"A few days ago," he commented, "the International Labour Organization said that 73.8 million young persons in the world are seeking employment and that there will be half a million more by 2014. This information raises a series of questions: Is there a distrust of government? Is there a fear of the future? Will the youth take to the streets in protest? Does the myth of eternal youth reveal a lack of value of adults?" In this context, and after the assembly takes an overall look at the situation, the program will focus on some of the most salient and wide-reaching cultural features such as how the "digital culture revolutionizes the model and the grammar of communications". The structures and rituals of this language, just like the importance of music, meeting places, etc. … All those questions that "require discernment on the part of the Church and a profound change in language and the creation of codes in which the Christian vision might be meaningful." Other topics for discussion will be the "emotional alphabet" of the youth, the value of the body, friendship networks, and the delay in attaining self-sufficiency.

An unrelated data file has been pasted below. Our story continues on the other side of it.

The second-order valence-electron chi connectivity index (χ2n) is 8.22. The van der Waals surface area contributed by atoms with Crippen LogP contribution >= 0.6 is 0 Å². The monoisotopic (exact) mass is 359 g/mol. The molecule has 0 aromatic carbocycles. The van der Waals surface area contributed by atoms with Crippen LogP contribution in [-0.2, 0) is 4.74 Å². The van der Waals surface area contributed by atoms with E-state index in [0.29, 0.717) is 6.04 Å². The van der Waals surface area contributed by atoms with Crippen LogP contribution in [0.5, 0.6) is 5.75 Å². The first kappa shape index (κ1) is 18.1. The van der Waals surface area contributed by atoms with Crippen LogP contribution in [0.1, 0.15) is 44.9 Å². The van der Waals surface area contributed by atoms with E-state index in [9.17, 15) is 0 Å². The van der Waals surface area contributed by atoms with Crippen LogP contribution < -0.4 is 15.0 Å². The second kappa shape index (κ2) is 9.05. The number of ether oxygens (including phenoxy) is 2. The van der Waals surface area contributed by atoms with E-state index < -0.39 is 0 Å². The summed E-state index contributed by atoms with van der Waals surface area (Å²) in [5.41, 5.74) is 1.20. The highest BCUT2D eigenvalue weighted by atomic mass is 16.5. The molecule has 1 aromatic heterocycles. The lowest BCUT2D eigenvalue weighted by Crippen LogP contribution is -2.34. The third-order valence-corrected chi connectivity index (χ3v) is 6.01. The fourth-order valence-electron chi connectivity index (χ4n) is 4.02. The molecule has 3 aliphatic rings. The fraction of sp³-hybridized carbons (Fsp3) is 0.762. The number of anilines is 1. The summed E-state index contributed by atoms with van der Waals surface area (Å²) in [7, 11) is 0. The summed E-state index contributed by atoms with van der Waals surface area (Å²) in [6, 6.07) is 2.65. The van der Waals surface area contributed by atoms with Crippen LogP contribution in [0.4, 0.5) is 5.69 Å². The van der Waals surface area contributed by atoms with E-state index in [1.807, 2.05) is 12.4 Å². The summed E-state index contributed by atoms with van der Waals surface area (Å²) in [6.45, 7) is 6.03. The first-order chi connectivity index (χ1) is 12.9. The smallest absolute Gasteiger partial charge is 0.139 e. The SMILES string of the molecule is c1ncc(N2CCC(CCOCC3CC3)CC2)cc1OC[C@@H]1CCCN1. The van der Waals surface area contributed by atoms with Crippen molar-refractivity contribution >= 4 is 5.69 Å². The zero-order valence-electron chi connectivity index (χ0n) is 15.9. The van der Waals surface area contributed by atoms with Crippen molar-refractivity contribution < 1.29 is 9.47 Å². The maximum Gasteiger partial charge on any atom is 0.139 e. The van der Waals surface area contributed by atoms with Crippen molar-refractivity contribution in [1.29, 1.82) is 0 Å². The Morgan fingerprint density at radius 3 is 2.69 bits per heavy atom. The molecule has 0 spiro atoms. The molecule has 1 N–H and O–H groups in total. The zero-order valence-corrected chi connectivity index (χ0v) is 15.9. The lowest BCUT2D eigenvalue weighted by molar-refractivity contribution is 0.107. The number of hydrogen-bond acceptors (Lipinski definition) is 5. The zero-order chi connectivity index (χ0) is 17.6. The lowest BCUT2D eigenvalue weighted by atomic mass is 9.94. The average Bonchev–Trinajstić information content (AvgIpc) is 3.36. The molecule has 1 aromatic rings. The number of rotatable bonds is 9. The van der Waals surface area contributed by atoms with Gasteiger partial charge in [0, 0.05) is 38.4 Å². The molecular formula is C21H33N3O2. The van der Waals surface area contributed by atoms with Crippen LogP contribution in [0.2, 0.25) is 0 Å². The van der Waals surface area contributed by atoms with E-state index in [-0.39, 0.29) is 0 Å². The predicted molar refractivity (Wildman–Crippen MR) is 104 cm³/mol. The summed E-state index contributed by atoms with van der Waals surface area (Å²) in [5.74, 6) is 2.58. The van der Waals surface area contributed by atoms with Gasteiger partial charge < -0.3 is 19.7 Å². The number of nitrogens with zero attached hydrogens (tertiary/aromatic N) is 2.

The following day, three young adults from different continents will reflect on the reasons for having confidence in the youth. Despite the fear of the future and the worsening of economic conditions, there are "potentials, an incredible creativity, a spirit of volunteering that is full of altruism, … and answers to the questions of meaning and hope."
The next topic to be dealt with will be that of "generating the faith, which we have called the 'cultural battle'. Effectively," Bishop Avezedo said, "that means that creating conditions that make meeting Christ possible have to have a cultural as well as a pastoral and theological focus. The fatigue, and at times failure, of ecclesial practices that widen the gap between young persons and the Church needs to be understood. Also, the rates of being born into the faith are low. Adult generations either do not know how or do not have time to deal with their own faith or to generate the faith in their children."